According to purple air, here is the air quality across the forecast area at the moment. Anything under 100 is considered “safe”.

 

When I look at PM 10 particulate there is a different story across the south and southwest forecast area. Here is the area of concern.

In these red areas, air quality is between 100 and 200. Some members of the general public may experience health effects within 24 hours of exposure; members of sensitive groups may experience more serious health effects. To put things in perspective, during the 416 fire, Durango experienced readings over 500.

In the coming days, I will continue to monitor the situation and post when necessary.

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Saturday Severe Weather

5/7/22 Saturday 10:15 am
…SUMMARY…
Scattered severe storms capable of large hail and isolated severe
gusts are possible across western and central Nebraska, mainly this
evening and tonight. Other isolated severe storms are possible
across parts of North Dakota, north and central Texas, and the
Florida Peninsula.
Hail Outlook
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Wind Wind And More Wind

5/7/22 Saturday 7 am
Lately, most of the questions I get are about the wind. Winds can be seasonal,  they can also be affected by the pattern that we are in, or just by storms. I moved to Durango in April of 2008. I was happy to be here, but everyone was complaining about the wind. April, I learned, was the beginning of the windy season, at least according to the long-term residents of the area.
If you feel like the winds have been worse than you have experienced in the past, you are mostly correct. I think that more people are sensitive to the winds in our area because our area has more people who enjoy the outdoors per capita than the rest of the US. We are constantly bombarded by the winds, whether hiking, cycling, or just going for a run or walk. Let’s face it, the wind sucks. I guess technically it blows…
So what causes the wind?  The wind is caused by differences in atmospheric pressure. Seasonally, as the sun angle becomes higher in the sky the sun heats surfaces at a quicker rate than the surrounding air. It also heats those surfaces unevenly. When you think about the major temperature fluctuations just from overnight lows to daytime highs in the spring this makes sense. That is why we have seasonal winds.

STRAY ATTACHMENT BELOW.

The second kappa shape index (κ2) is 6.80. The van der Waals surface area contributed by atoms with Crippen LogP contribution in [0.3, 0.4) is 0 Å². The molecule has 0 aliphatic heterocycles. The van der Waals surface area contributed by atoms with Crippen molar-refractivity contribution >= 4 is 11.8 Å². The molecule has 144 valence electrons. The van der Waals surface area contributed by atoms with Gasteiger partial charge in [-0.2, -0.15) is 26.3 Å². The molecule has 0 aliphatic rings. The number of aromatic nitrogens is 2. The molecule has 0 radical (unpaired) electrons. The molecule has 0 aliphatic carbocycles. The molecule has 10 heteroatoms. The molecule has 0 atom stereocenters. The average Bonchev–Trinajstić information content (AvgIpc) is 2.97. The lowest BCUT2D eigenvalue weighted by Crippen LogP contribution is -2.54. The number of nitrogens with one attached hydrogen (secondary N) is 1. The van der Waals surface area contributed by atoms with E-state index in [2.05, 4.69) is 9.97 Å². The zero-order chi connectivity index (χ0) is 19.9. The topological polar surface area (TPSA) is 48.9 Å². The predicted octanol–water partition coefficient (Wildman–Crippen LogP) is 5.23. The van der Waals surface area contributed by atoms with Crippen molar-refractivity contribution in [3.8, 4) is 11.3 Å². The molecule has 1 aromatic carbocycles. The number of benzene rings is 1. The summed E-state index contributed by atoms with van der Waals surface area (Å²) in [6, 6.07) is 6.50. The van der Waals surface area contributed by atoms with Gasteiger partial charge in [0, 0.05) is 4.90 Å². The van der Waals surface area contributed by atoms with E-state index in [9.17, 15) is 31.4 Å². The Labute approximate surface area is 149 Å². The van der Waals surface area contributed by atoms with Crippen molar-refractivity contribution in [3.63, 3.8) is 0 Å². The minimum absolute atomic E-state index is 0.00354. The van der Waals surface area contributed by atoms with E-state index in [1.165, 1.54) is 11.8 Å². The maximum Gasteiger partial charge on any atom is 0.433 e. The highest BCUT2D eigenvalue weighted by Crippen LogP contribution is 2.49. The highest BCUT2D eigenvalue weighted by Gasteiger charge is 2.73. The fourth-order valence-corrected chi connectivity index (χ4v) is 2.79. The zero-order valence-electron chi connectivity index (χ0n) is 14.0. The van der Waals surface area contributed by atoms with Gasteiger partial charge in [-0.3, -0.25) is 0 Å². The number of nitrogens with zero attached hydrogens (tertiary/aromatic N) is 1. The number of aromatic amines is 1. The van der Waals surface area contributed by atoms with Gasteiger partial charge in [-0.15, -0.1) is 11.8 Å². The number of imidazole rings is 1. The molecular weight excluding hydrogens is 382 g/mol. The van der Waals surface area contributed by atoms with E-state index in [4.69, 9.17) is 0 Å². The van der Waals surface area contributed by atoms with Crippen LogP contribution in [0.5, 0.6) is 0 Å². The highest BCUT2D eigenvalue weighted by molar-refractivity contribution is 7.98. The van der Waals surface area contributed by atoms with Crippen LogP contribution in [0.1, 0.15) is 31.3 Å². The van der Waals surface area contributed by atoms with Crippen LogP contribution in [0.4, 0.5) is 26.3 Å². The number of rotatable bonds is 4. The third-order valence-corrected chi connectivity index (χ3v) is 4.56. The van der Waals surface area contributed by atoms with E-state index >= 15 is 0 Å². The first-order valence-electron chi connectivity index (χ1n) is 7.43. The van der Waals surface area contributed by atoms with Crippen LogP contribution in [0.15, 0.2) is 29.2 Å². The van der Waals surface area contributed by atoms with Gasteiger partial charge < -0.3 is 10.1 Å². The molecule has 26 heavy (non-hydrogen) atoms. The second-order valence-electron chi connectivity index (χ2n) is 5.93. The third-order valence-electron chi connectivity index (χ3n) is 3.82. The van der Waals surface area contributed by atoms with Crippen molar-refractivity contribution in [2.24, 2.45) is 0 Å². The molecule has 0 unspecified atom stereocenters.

Shouldn’t the winds be starting to subside? Here is where the pattern comes into play. All April I talked about the storm track clipping us to the north. That is continuing to happen. With the storm (low pressure) track to the north, it compresses the pressure gradient which enhances our winds.
Here is the current 500 MB chart (storm track). I have marked the low pressure with red L’s. The high pressure is the blue H’s. In green, I circled the compression of the pressure gradient. Those are tightly packed isobars indicating the windy conditions.
Fast forward to  Tuesday. Look at that very high-pressure dome anchored over the northeast and the low in the western US. Fortunately, the differences in pressure are further away than this weekend, but it is a windy pattern.
Now that you know what to look for I will put the maps in motion from today until next Saturday when it looks like things will subside a bit.
So why is this pattern occurring? There are a number of factors that affect our weather. This pattern is closely associated with the classic La Nina. We have been in a La Nina pattern since June of 2020. La Nina is currently strengthening, and it looks like we will have some level of La Nina present until at least December.
My stance on La Nina and El Nino has always been the same. I think that people overestimate the effects of El Nino and La Nina on our (local) winters. Historically, El Nino winters have slightly higher precipitation than La Nina years. But, there are many exceptions to that and many other factors that equally influence our winters. Statistically, the heaviest snows we have had in SW Colorado have come in Enso neutral winters, or La Nada as some people now call them.
I hope that, despite the wind, everyone has a good week, and Happy Mothers Day to the Moms out there. My other daily updates will be out soon. Thanks for following and supporting the site!